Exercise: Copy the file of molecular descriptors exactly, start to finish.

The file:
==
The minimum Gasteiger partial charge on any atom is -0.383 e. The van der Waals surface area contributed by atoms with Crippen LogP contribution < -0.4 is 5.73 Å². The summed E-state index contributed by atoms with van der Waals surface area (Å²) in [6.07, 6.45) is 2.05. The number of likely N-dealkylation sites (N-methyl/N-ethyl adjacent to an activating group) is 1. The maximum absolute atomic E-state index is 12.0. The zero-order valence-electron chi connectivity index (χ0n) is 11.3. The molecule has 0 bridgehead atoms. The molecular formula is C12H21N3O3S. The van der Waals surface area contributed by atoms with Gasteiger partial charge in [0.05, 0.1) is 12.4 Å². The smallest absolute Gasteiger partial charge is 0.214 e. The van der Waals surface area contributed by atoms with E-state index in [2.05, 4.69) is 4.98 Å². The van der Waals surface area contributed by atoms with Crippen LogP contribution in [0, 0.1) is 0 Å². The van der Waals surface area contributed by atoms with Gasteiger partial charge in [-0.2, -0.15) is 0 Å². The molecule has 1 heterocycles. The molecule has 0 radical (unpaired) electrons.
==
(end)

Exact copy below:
The minimum Gasteiger partial charge on any atom is -0.383 e. The van der Waals surface area contributed by atoms with Crippen LogP contribution < -0.4 is 5.73 Å². The summed E-state index contributed by atoms with van der Waals surface area (Å²) in [6.07, 6.45) is 2.05. The number of likely N-dealkylation sites (N-methyl/N-ethyl adjacent to an activating group) is 1. The maximum absolute atomic E-state index is 12.0. The zero-order valence-electron chi connectivity index (χ0n) is 11.3. The molecule has 0 bridgehead atoms. The molecular formula is C12H21N3O3S. The van der Waals surface area contributed by atoms with Gasteiger partial charge in [0.05, 0.1) is 12.4 Å². The smallest absolute Gasteiger partial charge is 0.214 e. The van der Waals surface area contributed by atoms with E-state index in [2.05, 4.69) is 4.98 Å². The van der Waals surface area contributed by atoms with Crippen LogP contribution in [0, 0.1) is 0 Å². The van der Waals surface area contributed by atoms with Gasteiger partial charge in [-0.2, -0.15) is 0 Å². The molecule has 1 heterocycles. The molecule has 0 radical (unpaired) electrons.